When I tell people about my trip they are often curious about how I am getting there or who I will be working with and my explanation is often not what they expect. The vast majority assume that it is a missionary trip and that I am going with a church, some ask about the Peace Corps and a few ask if I am with a specific international organization. When I tell people that I am not doing any of these I am often meet with puzzled looks; for on this trip I am simply going over and helping a community that I made contact with on my first trip and helping them with what they need help with.
The community that I will be working with has set up a cultural tourism organization to raise money for community projects; last year they built a new elementary school. My class and other tourists pay the community and in turn receive a tour, learn how to make the local pottery, and witness and partake in traditional dancing—you also witness and are told about the community’s struggles such as their lack of clean water.
The most remarkable thing about this was that even though the traditional dancing was taking place because we had paid for it it did not feel like that, rather it felt completely natural—like the community was just getting together and that we were unnecessary observers. And while this day provided several powerful examples of the cruelty of life in this area of the world the defining experience that I took away from the tour was hope; this was a community that was working hard to provide a better future for its children through development but it was still able to hold on to its roots—there were both young and old members of the dancing team.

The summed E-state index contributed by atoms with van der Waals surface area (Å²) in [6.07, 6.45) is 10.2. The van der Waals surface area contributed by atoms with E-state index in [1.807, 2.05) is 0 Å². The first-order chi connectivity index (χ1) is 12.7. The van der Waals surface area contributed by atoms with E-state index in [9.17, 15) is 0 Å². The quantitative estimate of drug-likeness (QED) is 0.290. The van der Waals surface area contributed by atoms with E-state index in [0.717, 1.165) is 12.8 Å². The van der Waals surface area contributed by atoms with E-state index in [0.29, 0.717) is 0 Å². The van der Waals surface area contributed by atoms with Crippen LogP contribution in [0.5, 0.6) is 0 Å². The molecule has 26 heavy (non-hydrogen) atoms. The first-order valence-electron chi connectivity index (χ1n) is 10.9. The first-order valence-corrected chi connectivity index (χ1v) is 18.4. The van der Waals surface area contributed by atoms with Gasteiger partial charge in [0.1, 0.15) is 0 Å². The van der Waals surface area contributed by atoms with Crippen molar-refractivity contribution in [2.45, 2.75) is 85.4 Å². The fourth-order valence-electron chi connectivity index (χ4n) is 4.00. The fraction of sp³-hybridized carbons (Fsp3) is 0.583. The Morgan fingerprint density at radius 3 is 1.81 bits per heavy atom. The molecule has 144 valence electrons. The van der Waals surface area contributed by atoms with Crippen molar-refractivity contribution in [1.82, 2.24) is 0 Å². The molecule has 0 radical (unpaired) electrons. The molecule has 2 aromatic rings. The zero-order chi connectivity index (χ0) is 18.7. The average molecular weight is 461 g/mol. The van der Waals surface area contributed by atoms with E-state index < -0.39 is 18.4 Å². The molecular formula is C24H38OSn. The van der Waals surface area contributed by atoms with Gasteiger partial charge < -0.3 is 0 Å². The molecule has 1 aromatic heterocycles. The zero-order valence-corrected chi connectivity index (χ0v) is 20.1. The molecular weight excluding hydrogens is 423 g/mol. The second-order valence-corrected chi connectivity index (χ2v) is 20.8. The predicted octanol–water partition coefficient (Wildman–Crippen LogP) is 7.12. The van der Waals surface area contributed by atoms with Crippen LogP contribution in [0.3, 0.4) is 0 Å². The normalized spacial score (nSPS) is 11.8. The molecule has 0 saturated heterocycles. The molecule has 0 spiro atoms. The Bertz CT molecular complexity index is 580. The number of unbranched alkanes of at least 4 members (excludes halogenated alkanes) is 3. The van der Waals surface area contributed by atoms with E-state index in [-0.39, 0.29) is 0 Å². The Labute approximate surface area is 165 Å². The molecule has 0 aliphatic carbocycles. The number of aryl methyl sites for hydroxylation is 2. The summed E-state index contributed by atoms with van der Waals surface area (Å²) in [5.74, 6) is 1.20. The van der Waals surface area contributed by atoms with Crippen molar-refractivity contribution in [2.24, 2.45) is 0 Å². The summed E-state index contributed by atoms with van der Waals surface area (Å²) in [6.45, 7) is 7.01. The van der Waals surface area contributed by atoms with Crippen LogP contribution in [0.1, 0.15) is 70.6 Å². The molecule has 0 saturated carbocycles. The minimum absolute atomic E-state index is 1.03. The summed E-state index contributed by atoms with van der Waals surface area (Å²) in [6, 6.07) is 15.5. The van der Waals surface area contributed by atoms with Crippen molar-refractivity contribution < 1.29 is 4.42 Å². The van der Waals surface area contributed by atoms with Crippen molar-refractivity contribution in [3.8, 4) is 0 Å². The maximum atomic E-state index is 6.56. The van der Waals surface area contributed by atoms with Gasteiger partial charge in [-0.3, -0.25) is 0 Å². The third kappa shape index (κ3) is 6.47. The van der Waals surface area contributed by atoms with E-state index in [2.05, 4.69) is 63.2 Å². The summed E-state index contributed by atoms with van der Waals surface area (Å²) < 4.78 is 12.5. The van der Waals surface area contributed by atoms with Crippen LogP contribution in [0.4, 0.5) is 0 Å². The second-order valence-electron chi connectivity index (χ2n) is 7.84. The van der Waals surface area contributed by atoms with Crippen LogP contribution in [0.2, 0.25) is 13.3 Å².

This also highlights an important idea within the development community: for development to be sustainable or long lasting it needs to have community ownership, which is the community that is receiving the aid needs to feel some ownership in the project. In this case the community has undertaken the whole project on their own. This will result in true progress because this community is not simply being given a well or a school it is working to raise the money and then building it themselves—they understand how it came to be and also have an intricate understanding of how it works.
While I want to make an impact on this community it is my wish that when I leave my absence will not have a profound effect on the community. Everything that I do will be done to ensure its continuance after I leave. That way real progress will be made, the community will be better off than before and hopefully there will be little chance of back sliding.